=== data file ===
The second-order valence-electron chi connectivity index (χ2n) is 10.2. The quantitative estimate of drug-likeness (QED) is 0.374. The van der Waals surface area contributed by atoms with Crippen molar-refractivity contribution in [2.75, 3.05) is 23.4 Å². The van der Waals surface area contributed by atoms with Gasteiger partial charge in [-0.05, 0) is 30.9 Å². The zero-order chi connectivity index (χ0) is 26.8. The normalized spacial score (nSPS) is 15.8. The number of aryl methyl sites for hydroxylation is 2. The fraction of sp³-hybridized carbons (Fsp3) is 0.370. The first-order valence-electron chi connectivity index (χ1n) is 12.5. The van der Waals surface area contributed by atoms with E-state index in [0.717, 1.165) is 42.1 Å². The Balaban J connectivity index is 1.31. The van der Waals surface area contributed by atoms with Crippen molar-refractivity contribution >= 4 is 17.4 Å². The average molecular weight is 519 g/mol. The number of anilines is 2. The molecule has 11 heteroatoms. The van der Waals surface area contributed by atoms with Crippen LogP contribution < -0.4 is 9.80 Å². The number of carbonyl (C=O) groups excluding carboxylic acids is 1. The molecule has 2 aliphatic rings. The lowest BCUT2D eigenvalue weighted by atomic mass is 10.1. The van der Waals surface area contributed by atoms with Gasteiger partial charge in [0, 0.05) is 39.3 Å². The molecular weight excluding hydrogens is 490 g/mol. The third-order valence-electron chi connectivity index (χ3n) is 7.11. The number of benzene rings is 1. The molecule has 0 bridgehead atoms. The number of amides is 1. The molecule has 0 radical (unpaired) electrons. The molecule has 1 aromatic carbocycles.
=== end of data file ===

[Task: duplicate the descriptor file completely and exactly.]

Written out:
The second-order valence-electron chi connectivity index (χ2n) is 10.2. The quantitative estimate of drug-likeness (QED) is 0.374. The van der Waals surface area contributed by atoms with Crippen molar-refractivity contribution in [2.75, 3.05) is 23.4 Å². The van der Waals surface area contributed by atoms with Gasteiger partial charge in [-0.05, 0) is 30.9 Å². The zero-order chi connectivity index (χ0) is 26.8. The normalized spacial score (nSPS) is 15.8. The number of aryl methyl sites for hydroxylation is 2. The fraction of sp³-hybridized carbons (Fsp3) is 0.370. The first-order valence-electron chi connectivity index (χ1n) is 12.5. The van der Waals surface area contributed by atoms with E-state index in [0.717, 1.165) is 42.1 Å². The Balaban J connectivity index is 1.31. The van der Waals surface area contributed by atoms with Crippen molar-refractivity contribution >= 4 is 17.4 Å². The average molecular weight is 519 g/mol. The number of anilines is 2. The molecule has 11 heteroatoms. The van der Waals surface area contributed by atoms with Crippen LogP contribution < -0.4 is 9.80 Å². The number of carbonyl (C=O) groups excluding carboxylic acids is 1. The molecule has 2 aliphatic rings. The lowest BCUT2D eigenvalue weighted by atomic mass is 10.1. The van der Waals surface area contributed by atoms with Gasteiger partial charge in [0, 0.05) is 39.3 Å². The molecular weight excluding hydrogens is 490 g/mol. The third-order valence-electron chi connectivity index (χ3n) is 7.11. The number of benzene rings is 1. The molecule has 0 bridgehead atoms. The number of amides is 1. The molecule has 0 radical (unpaired) electrons. The molecule has 1 aromatic carbocycles.